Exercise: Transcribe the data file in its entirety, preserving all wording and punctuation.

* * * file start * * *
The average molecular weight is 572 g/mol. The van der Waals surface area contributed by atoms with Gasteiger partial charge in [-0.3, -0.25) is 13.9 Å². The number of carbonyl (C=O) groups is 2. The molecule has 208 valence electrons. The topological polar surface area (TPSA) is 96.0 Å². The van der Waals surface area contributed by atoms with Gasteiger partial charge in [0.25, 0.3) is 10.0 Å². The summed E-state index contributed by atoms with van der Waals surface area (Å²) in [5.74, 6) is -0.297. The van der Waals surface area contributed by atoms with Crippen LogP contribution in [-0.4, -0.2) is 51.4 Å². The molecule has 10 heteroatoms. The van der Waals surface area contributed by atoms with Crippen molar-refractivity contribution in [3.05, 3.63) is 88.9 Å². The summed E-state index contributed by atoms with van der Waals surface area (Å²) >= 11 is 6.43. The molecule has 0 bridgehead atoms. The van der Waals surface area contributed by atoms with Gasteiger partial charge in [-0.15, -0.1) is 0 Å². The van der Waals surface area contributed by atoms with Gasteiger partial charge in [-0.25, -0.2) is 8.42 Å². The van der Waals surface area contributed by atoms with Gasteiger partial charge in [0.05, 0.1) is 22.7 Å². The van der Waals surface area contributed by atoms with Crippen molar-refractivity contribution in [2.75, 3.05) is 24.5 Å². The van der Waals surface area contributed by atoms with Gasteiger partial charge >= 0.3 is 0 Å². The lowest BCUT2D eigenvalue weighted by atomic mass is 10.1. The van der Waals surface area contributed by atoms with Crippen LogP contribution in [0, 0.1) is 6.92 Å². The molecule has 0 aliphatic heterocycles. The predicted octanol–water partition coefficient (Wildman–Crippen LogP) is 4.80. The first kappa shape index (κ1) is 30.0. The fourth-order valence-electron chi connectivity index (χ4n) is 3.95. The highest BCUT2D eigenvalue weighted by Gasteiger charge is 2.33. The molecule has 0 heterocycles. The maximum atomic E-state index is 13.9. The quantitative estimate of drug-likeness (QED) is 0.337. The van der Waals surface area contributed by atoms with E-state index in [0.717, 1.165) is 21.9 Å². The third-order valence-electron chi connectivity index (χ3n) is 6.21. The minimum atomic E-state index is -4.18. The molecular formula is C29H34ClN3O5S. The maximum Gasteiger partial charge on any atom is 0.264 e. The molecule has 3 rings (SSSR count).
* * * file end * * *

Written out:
The average molecular weight is 572 g/mol. The van der Waals surface area contributed by atoms with Gasteiger partial charge in [-0.3, -0.25) is 13.9 Å². The number of carbonyl (C=O) groups is 2. The molecule has 208 valence electrons. The topological polar surface area (TPSA) is 96.0 Å². The van der Waals surface area contributed by atoms with Gasteiger partial charge in [0.25, 0.3) is 10.0 Å². The summed E-state index contributed by atoms with van der Waals surface area (Å²) in [5.74, 6) is -0.297. The van der Waals surface area contributed by atoms with Crippen LogP contribution in [-0.4, -0.2) is 51.4 Å². The molecule has 10 heteroatoms. The van der Waals surface area contributed by atoms with Crippen molar-refractivity contribution in [3.05, 3.63) is 88.9 Å². The summed E-state index contributed by atoms with van der Waals surface area (Å²) >= 11 is 6.43. The molecule has 0 bridgehead atoms. The van der Waals surface area contributed by atoms with Gasteiger partial charge in [-0.15, -0.1) is 0 Å². The van der Waals surface area contributed by atoms with Gasteiger partial charge in [-0.25, -0.2) is 8.42 Å². The van der Waals surface area contributed by atoms with Gasteiger partial charge in [0.05, 0.1) is 22.7 Å². The van der Waals surface area contributed by atoms with Crippen molar-refractivity contribution in [2.75, 3.05) is 24.5 Å². The van der Waals surface area contributed by atoms with Gasteiger partial charge >= 0.3 is 0 Å². The lowest BCUT2D eigenvalue weighted by atomic mass is 10.1. The van der Waals surface area contributed by atoms with Crippen LogP contribution in [0, 0.1) is 6.92 Å². The molecule has 0 aliphatic heterocycles. The predicted octanol–water partition coefficient (Wildman–Crippen LogP) is 4.80. The first kappa shape index (κ1) is 30.0. The fourth-order valence-electron chi connectivity index (χ4n) is 3.95. The highest BCUT2D eigenvalue weighted by Gasteiger charge is 2.33. The molecule has 0 heterocycles. The maximum atomic E-state index is 13.9. The quantitative estimate of drug-likeness (QED) is 0.337. The van der Waals surface area contributed by atoms with E-state index in [0.717, 1.165) is 21.9 Å². The third-order valence-electron chi connectivity index (χ3n) is 6.21. The minimum atomic E-state index is -4.18. The molecular formula is C29H34ClN3O5S. The maximum Gasteiger partial charge on any atom is 0.264 e. The molecule has 3 rings (SSSR count).